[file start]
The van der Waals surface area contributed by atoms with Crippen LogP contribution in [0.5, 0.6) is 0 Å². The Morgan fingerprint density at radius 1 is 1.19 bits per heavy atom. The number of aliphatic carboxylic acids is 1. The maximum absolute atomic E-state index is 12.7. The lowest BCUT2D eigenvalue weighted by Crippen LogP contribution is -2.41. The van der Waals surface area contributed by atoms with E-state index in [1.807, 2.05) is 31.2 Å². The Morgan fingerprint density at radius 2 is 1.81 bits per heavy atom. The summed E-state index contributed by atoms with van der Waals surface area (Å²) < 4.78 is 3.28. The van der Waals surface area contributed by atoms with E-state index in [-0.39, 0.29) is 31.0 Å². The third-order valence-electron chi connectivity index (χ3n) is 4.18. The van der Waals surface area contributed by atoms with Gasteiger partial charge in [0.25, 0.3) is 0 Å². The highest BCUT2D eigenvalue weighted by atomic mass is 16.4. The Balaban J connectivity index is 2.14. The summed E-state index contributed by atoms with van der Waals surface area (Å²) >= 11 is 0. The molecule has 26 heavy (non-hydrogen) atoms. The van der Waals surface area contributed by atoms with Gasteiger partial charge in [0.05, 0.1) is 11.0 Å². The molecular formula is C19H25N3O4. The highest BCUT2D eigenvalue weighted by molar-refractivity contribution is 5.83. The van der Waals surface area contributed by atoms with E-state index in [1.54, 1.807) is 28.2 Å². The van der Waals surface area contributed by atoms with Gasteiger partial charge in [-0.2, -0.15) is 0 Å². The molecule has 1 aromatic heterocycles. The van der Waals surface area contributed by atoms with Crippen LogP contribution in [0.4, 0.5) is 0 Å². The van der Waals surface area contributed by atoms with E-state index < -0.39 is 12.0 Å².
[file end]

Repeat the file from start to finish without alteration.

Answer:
The van der Waals surface area contributed by atoms with Crippen LogP contribution in [0.5, 0.6) is 0 Å². The Morgan fingerprint density at radius 1 is 1.19 bits per heavy atom. The number of aliphatic carboxylic acids is 1. The maximum absolute atomic E-state index is 12.7. The lowest BCUT2D eigenvalue weighted by Crippen LogP contribution is -2.41. The van der Waals surface area contributed by atoms with E-state index in [1.807, 2.05) is 31.2 Å². The Morgan fingerprint density at radius 2 is 1.81 bits per heavy atom. The summed E-state index contributed by atoms with van der Waals surface area (Å²) < 4.78 is 3.28. The van der Waals surface area contributed by atoms with E-state index in [-0.39, 0.29) is 31.0 Å². The third-order valence-electron chi connectivity index (χ3n) is 4.18. The van der Waals surface area contributed by atoms with Gasteiger partial charge in [0.25, 0.3) is 0 Å². The highest BCUT2D eigenvalue weighted by atomic mass is 16.4. The Balaban J connectivity index is 2.14. The summed E-state index contributed by atoms with van der Waals surface area (Å²) >= 11 is 0. The molecule has 26 heavy (non-hydrogen) atoms. The van der Waals surface area contributed by atoms with Gasteiger partial charge in [0.05, 0.1) is 11.0 Å². The molecular formula is C19H25N3O4. The highest BCUT2D eigenvalue weighted by molar-refractivity contribution is 5.83. The van der Waals surface area contributed by atoms with E-state index in [1.54, 1.807) is 28.2 Å². The van der Waals surface area contributed by atoms with Gasteiger partial charge in [-0.2, -0.15) is 0 Å². The molecule has 1 aromatic heterocycles. The van der Waals surface area contributed by atoms with Crippen LogP contribution in [0.4, 0.5) is 0 Å². The van der Waals surface area contributed by atoms with E-state index < -0.39 is 12.0 Å².